- Amazon EBS (Elastic Block Storage): is generic long-term high-performance block storage for EC2 instances. It's designed for both throughput and transactional workloads and can scale to petabytes of data.
- Amazon EFS (Elastic File System): is a fully managed scalable elastic NFS. It grows and shrinks automatically, eliminating the need to provision and manually manage capacity.

Security Services


- IAM (Identity and Access Management): is a secure cloud security service which helps you to manage users, assign policies, form groups to manage multiple users.
- Amazon Inspector: It is an agent that you can install on your virtual machines, which reports any security vulnerabilities.
- Amazon WAF (Web Application Firewall): offers application-level protection and allows you to block SQL injection and helps you to block cross-site scripting attacks.
- AWS Cloud Directory: allows you to create flexible, cloud-native directories for managing hierarchies of data along multiple dimensions.

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Future of AWS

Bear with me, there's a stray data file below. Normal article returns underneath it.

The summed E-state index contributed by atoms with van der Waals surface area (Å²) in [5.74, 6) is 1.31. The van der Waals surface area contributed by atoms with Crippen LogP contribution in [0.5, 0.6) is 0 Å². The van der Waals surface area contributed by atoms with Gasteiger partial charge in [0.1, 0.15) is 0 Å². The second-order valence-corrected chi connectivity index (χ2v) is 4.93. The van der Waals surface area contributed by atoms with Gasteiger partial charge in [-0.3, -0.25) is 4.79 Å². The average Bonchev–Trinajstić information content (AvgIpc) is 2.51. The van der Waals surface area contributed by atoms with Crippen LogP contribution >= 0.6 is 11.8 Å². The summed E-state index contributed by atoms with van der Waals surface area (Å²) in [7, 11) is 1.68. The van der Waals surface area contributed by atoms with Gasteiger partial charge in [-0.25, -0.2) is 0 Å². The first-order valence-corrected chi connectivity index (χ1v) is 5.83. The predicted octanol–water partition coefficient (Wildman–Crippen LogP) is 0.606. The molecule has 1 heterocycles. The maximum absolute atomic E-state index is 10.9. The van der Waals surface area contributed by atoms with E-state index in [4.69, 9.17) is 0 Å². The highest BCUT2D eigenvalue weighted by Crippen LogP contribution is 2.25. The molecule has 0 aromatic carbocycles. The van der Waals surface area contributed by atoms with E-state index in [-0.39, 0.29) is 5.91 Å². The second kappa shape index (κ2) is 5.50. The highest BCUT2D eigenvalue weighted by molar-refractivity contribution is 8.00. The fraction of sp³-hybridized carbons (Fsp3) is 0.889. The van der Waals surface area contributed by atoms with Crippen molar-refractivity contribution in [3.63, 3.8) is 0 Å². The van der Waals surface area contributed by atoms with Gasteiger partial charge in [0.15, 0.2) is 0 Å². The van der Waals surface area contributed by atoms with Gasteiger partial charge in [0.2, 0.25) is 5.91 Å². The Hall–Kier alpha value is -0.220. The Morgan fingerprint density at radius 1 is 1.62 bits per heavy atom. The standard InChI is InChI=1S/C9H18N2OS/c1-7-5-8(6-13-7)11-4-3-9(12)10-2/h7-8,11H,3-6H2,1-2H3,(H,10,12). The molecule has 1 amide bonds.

In a brief period of time AWS has envisaged an extremely trusted and rapidly expanding cloud infrastructure within its reach-a league which is further growing and dominating the computer and IoT market. AWS stands higher than its counterparts due to its affordability, efficiency and trust. The success of AWS will depend on bringing the center of data mass onto AWS for transactional data. AWS is safer, cost effective and efficient as compared to its corresponding competitors. Google has proficiency over machine learning (part that defines it is putting greater efforts in machine development than cloud betterment) while Microsoft is good at solving nearly only 80% of the cloud computing needs and problems. So, while AWS brings exclusivity in its approach, it becomes sensible to think of it as a master of the arena. Every firm has its specialty in something and AWS has its in cloud computing. With proper grip over safety, affordability and reliance, AWS Cloud Services will continue to exhibit its mastery over cloud computing in the coming years.